‘If it ain’t broke, don’t fix it’: Challenges facing institutional transformation of historically white South African universities
Research on transformation of higher education institutions shows that the underrepresentation, recruitment and retention of blacks and women in senior posts is still the major challenge facing the project of transforming higher education, particularly in Historically White Universities (HWUs). Several South African universities have responded to this challenge by initiating programmes for the ‘accelerated development’ of black academic staff. In this project we were interested to examine the wider implications of such programmes for transforming/reproducing existing institutional cultures. Focusing on one particular HWU and the participants in its Accelerated Development Programme (ADP) we asked whether or not the programme could be thought to have contributed to the interruption or reproduction of the existing dominant institutional culture of the university. The paper is based on interviews with 18 black lecturers who entered the academic workforce through the university’s ADP. Employing Pierre Bourdieu’s theoretical framework of social and cultural reproduction, we discuss how difficult it is to interrupt the naturalised norms and values that form part of the existing institutional culture of a university.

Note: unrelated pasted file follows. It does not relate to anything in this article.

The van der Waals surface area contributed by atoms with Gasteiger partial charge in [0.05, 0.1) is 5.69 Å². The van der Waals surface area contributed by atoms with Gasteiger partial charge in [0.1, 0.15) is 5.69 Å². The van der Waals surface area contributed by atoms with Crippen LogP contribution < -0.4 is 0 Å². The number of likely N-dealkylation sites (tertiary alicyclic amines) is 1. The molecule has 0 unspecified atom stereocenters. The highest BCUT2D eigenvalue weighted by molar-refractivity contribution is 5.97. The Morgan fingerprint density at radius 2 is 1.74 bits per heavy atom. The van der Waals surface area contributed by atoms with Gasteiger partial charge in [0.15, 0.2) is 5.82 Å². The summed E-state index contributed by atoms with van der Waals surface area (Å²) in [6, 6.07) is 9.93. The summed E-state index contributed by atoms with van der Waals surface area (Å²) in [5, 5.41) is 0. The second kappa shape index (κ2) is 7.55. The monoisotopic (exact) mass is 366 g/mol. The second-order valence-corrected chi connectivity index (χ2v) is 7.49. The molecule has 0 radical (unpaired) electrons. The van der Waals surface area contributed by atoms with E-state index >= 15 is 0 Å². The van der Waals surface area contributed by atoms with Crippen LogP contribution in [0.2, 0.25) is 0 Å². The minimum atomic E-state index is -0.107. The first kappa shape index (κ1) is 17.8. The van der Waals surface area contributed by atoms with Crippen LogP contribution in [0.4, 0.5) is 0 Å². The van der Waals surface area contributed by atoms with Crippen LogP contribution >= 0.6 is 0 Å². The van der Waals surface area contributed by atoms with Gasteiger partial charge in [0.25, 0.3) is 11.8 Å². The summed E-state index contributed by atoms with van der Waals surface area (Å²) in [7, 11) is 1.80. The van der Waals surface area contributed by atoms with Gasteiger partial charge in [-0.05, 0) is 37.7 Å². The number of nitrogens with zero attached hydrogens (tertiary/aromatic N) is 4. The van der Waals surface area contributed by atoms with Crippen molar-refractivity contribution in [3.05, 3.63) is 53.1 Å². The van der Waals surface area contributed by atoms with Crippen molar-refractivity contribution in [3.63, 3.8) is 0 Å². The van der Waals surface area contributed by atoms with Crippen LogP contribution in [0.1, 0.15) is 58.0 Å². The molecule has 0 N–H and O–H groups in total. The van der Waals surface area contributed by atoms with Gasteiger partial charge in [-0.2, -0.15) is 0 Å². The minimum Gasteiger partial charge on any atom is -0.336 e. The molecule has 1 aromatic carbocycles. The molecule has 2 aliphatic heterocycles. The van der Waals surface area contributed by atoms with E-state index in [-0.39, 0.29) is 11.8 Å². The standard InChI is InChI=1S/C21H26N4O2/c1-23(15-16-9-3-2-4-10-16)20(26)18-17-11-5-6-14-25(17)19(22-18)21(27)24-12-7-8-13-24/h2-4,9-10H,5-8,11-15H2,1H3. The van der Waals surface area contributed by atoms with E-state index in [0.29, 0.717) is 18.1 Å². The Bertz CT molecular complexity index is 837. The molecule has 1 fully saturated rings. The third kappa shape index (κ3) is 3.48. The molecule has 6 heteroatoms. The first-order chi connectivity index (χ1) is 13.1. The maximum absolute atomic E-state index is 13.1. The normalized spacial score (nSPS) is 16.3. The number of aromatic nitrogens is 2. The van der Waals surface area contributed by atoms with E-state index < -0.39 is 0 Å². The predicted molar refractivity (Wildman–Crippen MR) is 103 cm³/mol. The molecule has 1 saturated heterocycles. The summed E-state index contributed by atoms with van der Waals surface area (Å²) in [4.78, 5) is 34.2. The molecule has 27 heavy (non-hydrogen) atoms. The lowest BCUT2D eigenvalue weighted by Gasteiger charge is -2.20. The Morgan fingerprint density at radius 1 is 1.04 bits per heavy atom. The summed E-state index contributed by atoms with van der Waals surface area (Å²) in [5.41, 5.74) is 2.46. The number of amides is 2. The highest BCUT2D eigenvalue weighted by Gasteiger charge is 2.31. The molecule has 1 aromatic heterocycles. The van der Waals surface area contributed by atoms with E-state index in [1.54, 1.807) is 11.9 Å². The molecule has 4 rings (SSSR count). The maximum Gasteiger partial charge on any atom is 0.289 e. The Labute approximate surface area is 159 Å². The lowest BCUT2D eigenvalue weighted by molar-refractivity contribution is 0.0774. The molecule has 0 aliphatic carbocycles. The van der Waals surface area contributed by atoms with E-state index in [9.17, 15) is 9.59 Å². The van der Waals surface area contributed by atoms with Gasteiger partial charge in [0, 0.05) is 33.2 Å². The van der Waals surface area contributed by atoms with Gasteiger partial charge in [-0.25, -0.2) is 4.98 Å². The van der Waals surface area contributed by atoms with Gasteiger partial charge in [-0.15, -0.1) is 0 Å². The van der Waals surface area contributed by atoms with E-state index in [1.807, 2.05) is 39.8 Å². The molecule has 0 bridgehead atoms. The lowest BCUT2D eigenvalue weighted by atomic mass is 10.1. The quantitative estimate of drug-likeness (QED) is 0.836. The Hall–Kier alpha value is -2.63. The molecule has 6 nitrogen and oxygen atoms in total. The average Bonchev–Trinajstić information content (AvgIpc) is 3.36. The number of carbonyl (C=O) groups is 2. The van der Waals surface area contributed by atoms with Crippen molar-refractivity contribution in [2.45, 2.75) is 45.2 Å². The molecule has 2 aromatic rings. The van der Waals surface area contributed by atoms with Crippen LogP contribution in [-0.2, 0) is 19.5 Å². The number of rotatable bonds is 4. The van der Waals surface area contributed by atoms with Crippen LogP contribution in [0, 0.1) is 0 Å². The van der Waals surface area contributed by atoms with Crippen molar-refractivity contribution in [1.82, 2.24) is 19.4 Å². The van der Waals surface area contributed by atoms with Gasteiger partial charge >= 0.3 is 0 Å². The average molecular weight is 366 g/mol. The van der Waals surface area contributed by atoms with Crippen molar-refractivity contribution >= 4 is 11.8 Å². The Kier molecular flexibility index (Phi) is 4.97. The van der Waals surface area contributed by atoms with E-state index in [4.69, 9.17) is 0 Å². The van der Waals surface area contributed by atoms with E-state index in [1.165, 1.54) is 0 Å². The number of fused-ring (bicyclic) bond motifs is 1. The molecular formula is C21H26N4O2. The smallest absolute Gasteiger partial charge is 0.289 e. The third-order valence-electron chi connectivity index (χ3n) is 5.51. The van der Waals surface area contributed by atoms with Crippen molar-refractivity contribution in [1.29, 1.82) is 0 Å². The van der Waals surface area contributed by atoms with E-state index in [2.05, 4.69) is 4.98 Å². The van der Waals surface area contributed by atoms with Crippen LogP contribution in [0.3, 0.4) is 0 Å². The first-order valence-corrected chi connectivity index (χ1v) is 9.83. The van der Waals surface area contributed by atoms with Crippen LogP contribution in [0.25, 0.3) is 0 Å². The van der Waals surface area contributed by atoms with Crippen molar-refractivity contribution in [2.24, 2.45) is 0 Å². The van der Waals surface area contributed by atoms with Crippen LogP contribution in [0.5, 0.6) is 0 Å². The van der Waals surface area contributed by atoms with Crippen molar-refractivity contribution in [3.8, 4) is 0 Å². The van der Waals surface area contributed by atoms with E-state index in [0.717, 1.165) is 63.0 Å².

Keywords: transformation in higher education; institutional culture; ‘accelerated development’ programmes; academic inbreeding; belonging and alienation; cultural capital, habitus and field.